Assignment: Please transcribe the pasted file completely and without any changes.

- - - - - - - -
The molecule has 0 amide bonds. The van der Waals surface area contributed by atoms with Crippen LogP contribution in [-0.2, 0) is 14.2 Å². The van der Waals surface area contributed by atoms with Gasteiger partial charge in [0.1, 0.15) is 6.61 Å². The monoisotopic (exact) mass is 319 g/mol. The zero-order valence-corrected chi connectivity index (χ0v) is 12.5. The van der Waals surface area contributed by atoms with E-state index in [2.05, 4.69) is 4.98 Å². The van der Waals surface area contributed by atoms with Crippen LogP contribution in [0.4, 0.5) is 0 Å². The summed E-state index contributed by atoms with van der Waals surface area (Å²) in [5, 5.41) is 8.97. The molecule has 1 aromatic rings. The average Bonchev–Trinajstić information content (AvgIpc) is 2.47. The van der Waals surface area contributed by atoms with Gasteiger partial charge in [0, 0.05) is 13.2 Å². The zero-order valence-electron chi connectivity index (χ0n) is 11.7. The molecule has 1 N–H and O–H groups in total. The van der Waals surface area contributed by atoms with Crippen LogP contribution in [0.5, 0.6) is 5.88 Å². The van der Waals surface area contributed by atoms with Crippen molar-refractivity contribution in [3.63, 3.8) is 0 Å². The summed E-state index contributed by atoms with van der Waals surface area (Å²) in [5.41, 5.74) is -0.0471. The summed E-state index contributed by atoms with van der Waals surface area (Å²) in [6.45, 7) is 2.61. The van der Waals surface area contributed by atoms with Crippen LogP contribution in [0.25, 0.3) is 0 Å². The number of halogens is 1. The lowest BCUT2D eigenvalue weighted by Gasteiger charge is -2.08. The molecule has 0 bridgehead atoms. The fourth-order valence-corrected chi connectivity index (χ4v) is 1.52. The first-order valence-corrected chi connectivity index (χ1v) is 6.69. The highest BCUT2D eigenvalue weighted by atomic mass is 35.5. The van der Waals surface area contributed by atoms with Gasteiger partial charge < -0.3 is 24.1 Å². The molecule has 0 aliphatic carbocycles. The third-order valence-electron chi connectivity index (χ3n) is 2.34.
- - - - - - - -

The molecule has 0 amide bonds. The van der Waals surface area contributed by atoms with Crippen LogP contribution in [-0.2, 0) is 14.2 Å². The van der Waals surface area contributed by atoms with Gasteiger partial charge in [0.1, 0.15) is 6.61 Å². The monoisotopic (exact) mass is 319 g/mol. The zero-order valence-corrected chi connectivity index (χ0v) is 12.5. The van der Waals surface area contributed by atoms with E-state index in [2.05, 4.69) is 4.98 Å². The van der Waals surface area contributed by atoms with Crippen LogP contribution in [0.4, 0.5) is 0 Å². The summed E-state index contributed by atoms with van der Waals surface area (Å²) in [5, 5.41) is 8.97. The molecule has 1 aromatic rings. The average Bonchev–Trinajstić information content (AvgIpc) is 2.47. The van der Waals surface area contributed by atoms with Gasteiger partial charge in [0, 0.05) is 13.2 Å². The zero-order valence-electron chi connectivity index (χ0n) is 11.7. The molecule has 1 N–H and O–H groups in total. The van der Waals surface area contributed by atoms with Crippen LogP contribution in [0.5, 0.6) is 5.88 Å². The van der Waals surface area contributed by atoms with Crippen molar-refractivity contribution in [3.63, 3.8) is 0 Å². The summed E-state index contributed by atoms with van der Waals surface area (Å²) in [5.41, 5.74) is -0.0471. The summed E-state index contributed by atoms with van der Waals surface area (Å²) in [6.45, 7) is 2.61. The van der Waals surface area contributed by atoms with Crippen LogP contribution in [0.25, 0.3) is 0 Å². The number of halogens is 1. The lowest BCUT2D eigenvalue weighted by Gasteiger charge is -2.08. The molecule has 0 bridgehead atoms. The fourth-order valence-corrected chi connectivity index (χ4v) is 1.52. The first-order valence-corrected chi connectivity index (χ1v) is 6.69. The highest BCUT2D eigenvalue weighted by atomic mass is 35.5. The van der Waals surface area contributed by atoms with Gasteiger partial charge < -0.3 is 24.1 Å². The molecule has 0 aliphatic carbocycles. The third-order valence-electron chi connectivity index (χ3n) is 2.34.